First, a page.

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Seven months ago, I found myself in an unfamiliar situation: standing on the back deck of an ice-breaking ship in Antarctica, in a bathing suit chosen for style rather than substance. Beside me towered my husband and a few other men from our cruise; before us, a National Geographic photographer on a raft, ready to capture the world’s most intelligent species performing one of the world’s most foolhardy acts. Behind us, a doctor stood in wait with a defibrillator.
“Why are we doing this?” I whispered to my husband. Our ship’s captain had just announced that the Weddell Sea—the body of water we were about to jump into—was below-freezing thanks to its salt content, hovering at around 28 degrees. I was convinced I was not going to make it.
“Because we’re here,” he said, as though the answer were obvious.
And then, without thinking, we jumped.
Thirty seconds of horror gave way to hours of endless, breathless buzz. Of sitting in towels with our equally nonsensical shipmates, sipping hot cider and laughing at ourselves. Of toasting to my mid-plunge wardrobe malfunction (so spectacular it made even passing penguins blush) and my husband’s peerless campaign of peer pressure; to a son’s recent graduation and the would-be 90th birthday of an older woman’s mother.
“Now,” said my husband, “aren’t you happy we jumped?”
I hate clichés, as a writer. As a traveler, I’ve found that well-worn phrases are sometimes the only ones that hold up. After all, it’s true that, when given a once-in-a-lifetime opportunity, you should almost always dive into it; that not all who wander are lost; that the journey is, in fact, often more important and special and educating than the destination.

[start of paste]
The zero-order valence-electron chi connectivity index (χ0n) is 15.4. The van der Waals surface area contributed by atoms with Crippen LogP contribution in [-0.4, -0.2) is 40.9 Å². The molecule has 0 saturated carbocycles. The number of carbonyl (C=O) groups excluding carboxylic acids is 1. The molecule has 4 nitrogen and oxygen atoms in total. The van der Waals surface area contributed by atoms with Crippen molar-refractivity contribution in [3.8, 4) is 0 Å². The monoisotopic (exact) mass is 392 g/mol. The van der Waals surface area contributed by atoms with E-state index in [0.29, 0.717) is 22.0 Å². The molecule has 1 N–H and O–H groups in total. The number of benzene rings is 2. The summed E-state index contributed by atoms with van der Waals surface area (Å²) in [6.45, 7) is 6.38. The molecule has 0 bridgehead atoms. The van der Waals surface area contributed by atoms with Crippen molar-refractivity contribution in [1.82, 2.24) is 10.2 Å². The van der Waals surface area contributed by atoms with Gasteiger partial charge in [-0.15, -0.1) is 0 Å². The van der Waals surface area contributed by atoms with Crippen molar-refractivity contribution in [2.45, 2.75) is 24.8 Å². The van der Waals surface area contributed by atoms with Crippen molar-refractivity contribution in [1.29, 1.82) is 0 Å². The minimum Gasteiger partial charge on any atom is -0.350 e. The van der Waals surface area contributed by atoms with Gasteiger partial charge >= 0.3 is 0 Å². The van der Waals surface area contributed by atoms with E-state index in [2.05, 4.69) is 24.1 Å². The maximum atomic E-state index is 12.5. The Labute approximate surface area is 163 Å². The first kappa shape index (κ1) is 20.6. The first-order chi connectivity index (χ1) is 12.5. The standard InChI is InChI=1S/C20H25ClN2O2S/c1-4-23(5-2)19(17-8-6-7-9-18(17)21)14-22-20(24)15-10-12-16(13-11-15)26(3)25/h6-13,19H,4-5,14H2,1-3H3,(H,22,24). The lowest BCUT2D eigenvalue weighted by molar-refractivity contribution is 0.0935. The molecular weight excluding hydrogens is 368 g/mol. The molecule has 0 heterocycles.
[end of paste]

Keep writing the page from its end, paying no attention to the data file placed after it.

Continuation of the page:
Later on in these pages, for example, you will travel to Detroit with us. There you will find a vibrant community of Middle Eastern immigrants who are preserving their cultures’ precious, centuries-old culinary traditions in family-owned bakeries and restaurants. From them we are reminded that we’re more alike than different; that there is nothing to fear, but fear-mongering itself.
In Portugal, and in Portugese communities across Long Island, you will join us as we experience hospitality that’s warmer, tastier and more plentiful than almost anywhere else. You will feast on pasteis de data—golden, custard-filled pastries—and the confirmation that, yes, places often pale in comparison to the people who populate them.
In Quebec, you’ll tag along as we collect memories—of poutine, toboggan rides, and farms—rather than objects. We hope that, like us, you’ll be the richer for it. In Greenport, you’ll hole up with us in a transformed, historic inn, not to escape life but to ensure that life does not escape us. In Antarctica, you will plunge with us into beauty so grand and indifferent it’s indescribable—and increasingly at risk.
All these easy, overused phrases, just like the world’s great, wanderlust-provoking places themselves—things we return to again and again because, for whatever reason, they continue to call to us.
And they’re ours to taste and feel and experience. All we have to do is jump.
Wishing you and yours the most fruitful travels this season and always,